Letter: Teacher's stress
Tuesday 14 September 1999
My own teaching commitment, for example, in Turkey was two-thirds of what it was as a head of department in the UK. This enabled me to seek out interesting new material and plan exciting and stimulating lessons. In England I found I was just keeping my head above water and the strain eventually affected my health.
There are teachers who don't object to their teaching load. They are usually mediocre, like my colleague who fell asleep at his desk while the class was reading a Shakespearean play. The high-flyers, who want to make each lesson exciting and stimulating, find the pressure too much. It's as simple as that.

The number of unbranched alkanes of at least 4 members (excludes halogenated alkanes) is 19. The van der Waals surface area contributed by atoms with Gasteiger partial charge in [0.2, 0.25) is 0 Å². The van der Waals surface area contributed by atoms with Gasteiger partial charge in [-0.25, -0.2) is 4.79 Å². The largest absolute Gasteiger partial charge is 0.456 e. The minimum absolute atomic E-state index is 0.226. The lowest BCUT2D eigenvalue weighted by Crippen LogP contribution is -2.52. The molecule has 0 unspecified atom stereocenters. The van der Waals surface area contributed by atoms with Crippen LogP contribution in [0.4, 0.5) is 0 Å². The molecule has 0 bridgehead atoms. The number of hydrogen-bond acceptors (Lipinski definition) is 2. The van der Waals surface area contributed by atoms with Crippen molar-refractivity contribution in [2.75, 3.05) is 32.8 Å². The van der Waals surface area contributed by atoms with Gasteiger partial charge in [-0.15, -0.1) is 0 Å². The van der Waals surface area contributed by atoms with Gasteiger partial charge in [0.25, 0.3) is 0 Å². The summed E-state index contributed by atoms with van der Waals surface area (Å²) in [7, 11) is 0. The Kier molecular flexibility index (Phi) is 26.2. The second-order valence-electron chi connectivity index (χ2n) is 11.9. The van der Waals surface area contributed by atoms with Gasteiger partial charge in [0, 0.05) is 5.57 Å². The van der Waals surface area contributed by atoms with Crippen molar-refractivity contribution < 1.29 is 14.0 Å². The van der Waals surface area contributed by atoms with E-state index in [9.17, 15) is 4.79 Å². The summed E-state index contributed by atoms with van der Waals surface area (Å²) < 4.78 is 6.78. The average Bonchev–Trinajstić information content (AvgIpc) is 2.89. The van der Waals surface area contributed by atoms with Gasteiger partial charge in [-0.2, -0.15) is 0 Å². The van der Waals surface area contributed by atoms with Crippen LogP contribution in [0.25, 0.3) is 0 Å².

Having retired from the fray, I look back on a system which values facts rather than people. The National Curriculum aims at conformity, not individuality: let's make sure everyone is doing the same thing. My own view is that education should aim at the development of personality and should encourage creativity and individuality.
I believe it is vitally important that children experience warmth, kindliness, friendship, courtesy, pleasure and joy in their lives. These qualities should be the basis of the educational experience. The rest is secondary. If schools were more enjoyable, more people would want to teach in them.
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